Two Things

The holidays bring a mix of emotions, whether you are in a good season or the most difficult season of your life. This year, Christmas may be a loud reminder of what is missing in your life. As the world moves rapidly towards Christmas, instead of feeling anticipation and excitement, you may be feeling lost and uncertain. The reality is 2020 has impacted all of us and over the last year, we all probably grieved something. This Christmas might be the first Christmas you are not able to celebrate in person with the people you love— maybe it’s the loss of a job, or a new diagnosis, or a difficult prognosis, or maybe this is the first year you are navigating the loss of someone you love. No matter where you are on that spectrum, it may feel like the future is unknown and uncertain, and celebrating doesn’t feel possible.


In any season where we are navigating loss or what feels like an uncertain future, it is vital to create space to grieve the loss. Six years ago was my first Christmas without my brother and the weight of it felt suffocating. I could not fathom “celebrating” Christmas without him. It felt wrong and, quite frankly, made me angry that life kept spinning forward when it felt like my world had come to a screeching halt and I was going to live the rest of my days in a barren land without him. Thankfully, I am surrounded by a community of people who loved me really well through my year of firsts. I learned a lot through the way they loved me in my grief. Maybe you don’t have a community that knows how to love you well through this season or perhaps you can’t see how people are loving you in it right now. I want to share with you how I can look back at my first Christmas without him and feel deep sorrow and deep gratitude at the same time.


I was invited to pick 2 things that felt important to me for my first Christmas. The only rules were to pick something that felt honoring of my brother and that moved me towards people.

I didn’t want to choose two things and I fought against that advice for a while. The only reason I ended up choosing 2 things was because I trusted the people telling me because I knew I was too traumatized to navigate Christmas by myself.


So, I trusted them, and I chose 2 things.


The first thing I chose was to do something that felt honoring of my brother. My brother loved cycling and so I decided to invite my family to purchase a bike for my mom from the shop where he once worked. Making this come together was not glamourous or pretty. I sent a broken, half-hearted text message to my family and asked them to help me surprise my mom with a bike.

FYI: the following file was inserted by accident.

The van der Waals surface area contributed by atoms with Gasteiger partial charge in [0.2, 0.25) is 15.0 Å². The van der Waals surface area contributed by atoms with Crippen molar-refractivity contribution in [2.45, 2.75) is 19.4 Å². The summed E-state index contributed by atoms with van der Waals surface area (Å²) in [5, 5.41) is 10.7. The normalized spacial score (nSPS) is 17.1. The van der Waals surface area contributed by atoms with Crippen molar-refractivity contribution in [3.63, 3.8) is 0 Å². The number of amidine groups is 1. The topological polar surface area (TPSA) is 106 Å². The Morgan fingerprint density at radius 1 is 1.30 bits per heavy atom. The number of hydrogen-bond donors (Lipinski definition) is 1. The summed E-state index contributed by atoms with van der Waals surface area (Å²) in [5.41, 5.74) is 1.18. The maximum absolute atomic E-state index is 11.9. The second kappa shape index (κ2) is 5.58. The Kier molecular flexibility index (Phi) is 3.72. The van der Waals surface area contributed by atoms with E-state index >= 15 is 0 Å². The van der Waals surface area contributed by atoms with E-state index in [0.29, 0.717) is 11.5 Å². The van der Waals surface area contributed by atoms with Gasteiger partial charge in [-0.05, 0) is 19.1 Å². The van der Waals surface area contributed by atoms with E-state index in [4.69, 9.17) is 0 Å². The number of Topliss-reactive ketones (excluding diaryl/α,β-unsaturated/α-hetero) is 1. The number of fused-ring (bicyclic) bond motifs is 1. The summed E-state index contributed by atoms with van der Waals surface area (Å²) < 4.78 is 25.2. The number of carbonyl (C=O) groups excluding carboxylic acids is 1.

The second thing I chose was to keep me from living in isolation. Each year, my family gathers at my grandmother’s in New Jersey and spends a week together. The idea of being at my grandmother’s and feeling like I had to be “on” and in someone else’s space felt overwhelming—even with people I love. I asked myself what felt manageable and decided to go to New Jersey for 2 days. I showed up in the capacity I could manage and then I could go home to stay in my pajamas until New Year’s, if necessary.


At the end of the day, it doesn’t really matter what I chose because it is unique to my story and my relationship with my brother. You pick 2 things for you. What’s more significant is the why. I invite you to choose things that feel honoring of your loss, move you towards healing, and keep you from living all alone on your island of grief.


That’s it—2 things. Two things that allow you to grieve and still show up. I look back on that first Christmas and it’s a fog. I cried often. I slept to escape the crushing grief. But I also showed up, hands shaking, heartbroken, but present. I will never forget the look on my mom’s face when we rolled the bike in for her. She had the biggest smile and huge tears rolling down her face. Her face is a reminder that we can hold joy and immense sorrow at the same time. You don’t have to be okay in this season. You don’t have to have it all figured out.

You just keep putting one foot in front of the other, grieve forward, and let others love you.

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